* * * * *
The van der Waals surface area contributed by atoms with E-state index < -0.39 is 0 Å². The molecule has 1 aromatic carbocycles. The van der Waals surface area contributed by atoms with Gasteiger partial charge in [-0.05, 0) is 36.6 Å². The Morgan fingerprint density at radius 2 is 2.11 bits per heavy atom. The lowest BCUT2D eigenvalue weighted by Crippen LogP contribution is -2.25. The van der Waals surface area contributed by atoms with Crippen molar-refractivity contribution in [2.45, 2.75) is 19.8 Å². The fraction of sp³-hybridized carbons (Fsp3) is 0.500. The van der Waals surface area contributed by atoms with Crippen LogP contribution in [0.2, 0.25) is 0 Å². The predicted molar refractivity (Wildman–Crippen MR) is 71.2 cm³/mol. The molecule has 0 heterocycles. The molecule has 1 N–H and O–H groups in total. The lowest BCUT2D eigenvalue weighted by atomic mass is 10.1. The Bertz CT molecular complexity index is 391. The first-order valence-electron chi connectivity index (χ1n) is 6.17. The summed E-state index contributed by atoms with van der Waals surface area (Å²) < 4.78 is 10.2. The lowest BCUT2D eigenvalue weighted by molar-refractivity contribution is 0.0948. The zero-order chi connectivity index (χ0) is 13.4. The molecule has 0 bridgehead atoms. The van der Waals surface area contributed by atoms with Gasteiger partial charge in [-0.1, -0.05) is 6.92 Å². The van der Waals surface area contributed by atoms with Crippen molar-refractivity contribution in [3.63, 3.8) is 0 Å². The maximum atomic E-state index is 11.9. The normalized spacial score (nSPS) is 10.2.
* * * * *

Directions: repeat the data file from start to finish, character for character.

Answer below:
The van der Waals surface area contributed by atoms with E-state index < -0.39 is 0 Å². The molecule has 1 aromatic carbocycles. The van der Waals surface area contributed by atoms with Gasteiger partial charge in [-0.05, 0) is 36.6 Å². The Morgan fingerprint density at radius 2 is 2.11 bits per heavy atom. The lowest BCUT2D eigenvalue weighted by Crippen LogP contribution is -2.25. The van der Waals surface area contributed by atoms with Crippen molar-refractivity contribution in [2.45, 2.75) is 19.8 Å². The fraction of sp³-hybridized carbons (Fsp3) is 0.500. The van der Waals surface area contributed by atoms with Crippen LogP contribution in [0.2, 0.25) is 0 Å². The predicted molar refractivity (Wildman–Crippen MR) is 71.2 cm³/mol. The molecule has 0 heterocycles. The molecule has 1 N–H and O–H groups in total. The lowest BCUT2D eigenvalue weighted by atomic mass is 10.1. The Bertz CT molecular complexity index is 391. The first-order valence-electron chi connectivity index (χ1n) is 6.17. The summed E-state index contributed by atoms with van der Waals surface area (Å²) < 4.78 is 10.2. The lowest BCUT2D eigenvalue weighted by molar-refractivity contribution is 0.0948. The zero-order chi connectivity index (χ0) is 13.4. The molecule has 0 bridgehead atoms. The van der Waals surface area contributed by atoms with Gasteiger partial charge in [-0.1, -0.05) is 6.92 Å². The van der Waals surface area contributed by atoms with Crippen molar-refractivity contribution in [3.63, 3.8) is 0 Å². The maximum atomic E-state index is 11.9. The normalized spacial score (nSPS) is 10.2.